Cell Phone Leads Police To Its Alleged Thief : The Two-Way Cell phone leads police to its alleged thief through GPS which has also been used by stalkers to track their victims.
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Cell Phone Leads Police To Its Alleged Thief

Cell phones with their GPS feature can be very useful to police, pinpointing the location of thieves who, say, steal cell phones.  Jeff Chiu/AP hide caption

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Jeff Chiu/AP

Here's a fresh example of how GPS is fast becoming law enforcement's best friend, something of an electronic snitch:

DALLAS (AP) - American Airlines says it has fired a worker who is charged with stealing thousands of dollars of items left on the planes that he was employed to clean at Dallas-Fort Worth International Airport.

An airport police report says officers found what they believe are passengers' lost belongings, including a cell phone, cameras and sunglasses, at Henry Ibarra's Fort Worth home.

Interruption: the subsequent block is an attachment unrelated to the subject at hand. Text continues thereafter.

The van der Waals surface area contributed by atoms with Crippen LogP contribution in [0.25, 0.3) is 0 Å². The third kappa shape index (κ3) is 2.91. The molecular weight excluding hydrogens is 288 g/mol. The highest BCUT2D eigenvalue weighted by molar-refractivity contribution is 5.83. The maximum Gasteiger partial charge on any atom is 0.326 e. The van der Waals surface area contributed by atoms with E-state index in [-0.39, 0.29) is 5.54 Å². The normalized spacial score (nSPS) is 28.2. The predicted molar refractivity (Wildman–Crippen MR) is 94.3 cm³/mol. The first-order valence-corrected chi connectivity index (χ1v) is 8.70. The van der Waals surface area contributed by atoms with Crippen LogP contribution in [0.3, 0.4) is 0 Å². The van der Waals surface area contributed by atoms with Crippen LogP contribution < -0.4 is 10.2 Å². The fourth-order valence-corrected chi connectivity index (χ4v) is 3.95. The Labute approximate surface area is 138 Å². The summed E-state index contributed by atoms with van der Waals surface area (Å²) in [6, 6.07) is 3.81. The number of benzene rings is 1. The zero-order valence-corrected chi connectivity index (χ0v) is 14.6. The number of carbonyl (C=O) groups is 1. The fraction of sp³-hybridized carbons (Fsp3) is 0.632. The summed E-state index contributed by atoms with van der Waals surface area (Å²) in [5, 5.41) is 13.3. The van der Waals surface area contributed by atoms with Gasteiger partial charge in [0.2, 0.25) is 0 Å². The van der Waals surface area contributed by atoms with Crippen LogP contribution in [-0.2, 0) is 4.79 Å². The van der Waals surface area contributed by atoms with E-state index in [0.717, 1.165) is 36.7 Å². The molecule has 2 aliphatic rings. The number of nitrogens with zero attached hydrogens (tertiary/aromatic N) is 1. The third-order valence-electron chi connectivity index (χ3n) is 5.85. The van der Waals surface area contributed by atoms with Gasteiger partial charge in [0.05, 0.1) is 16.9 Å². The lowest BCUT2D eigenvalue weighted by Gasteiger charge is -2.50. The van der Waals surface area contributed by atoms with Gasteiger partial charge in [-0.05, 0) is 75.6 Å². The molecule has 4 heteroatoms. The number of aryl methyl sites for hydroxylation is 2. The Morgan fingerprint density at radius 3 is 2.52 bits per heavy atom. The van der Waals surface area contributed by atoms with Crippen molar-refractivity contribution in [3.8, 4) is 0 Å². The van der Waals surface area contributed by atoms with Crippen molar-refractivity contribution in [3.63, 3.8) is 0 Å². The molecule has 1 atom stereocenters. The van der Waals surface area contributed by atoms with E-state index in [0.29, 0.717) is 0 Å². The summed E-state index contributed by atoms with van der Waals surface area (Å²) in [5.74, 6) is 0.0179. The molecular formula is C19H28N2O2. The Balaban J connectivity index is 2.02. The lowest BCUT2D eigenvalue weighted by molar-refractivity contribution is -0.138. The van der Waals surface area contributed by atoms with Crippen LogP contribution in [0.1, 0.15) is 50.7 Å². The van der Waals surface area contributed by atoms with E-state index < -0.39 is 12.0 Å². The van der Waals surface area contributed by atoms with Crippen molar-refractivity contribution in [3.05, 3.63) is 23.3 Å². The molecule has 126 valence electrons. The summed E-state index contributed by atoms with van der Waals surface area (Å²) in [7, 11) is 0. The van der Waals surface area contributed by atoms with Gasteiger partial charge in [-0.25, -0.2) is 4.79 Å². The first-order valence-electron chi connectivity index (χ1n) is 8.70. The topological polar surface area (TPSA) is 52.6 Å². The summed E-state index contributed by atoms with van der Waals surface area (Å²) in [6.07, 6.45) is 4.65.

Police traced the cell phone to his home in July after a passenger reported it missing.

While the short AP story doesn't say the police used the GPS tracking feature, that's really the only way they could have, as the article says, "traced the cell phone to his home."

Of course, this same cell phone feature that can be used for good, can also be used for evil. Stalkers have used the same technology to track victims as allegedly happened in Maine.

As Seacoastonline.com reported in March:

PORTSMOUTH — A Somersworth man was arraigned Monday on two charges alleging he assaulted a woman, then stalked her through GPS technology he activated in her cell phone — after being court-ordered to stay away from her.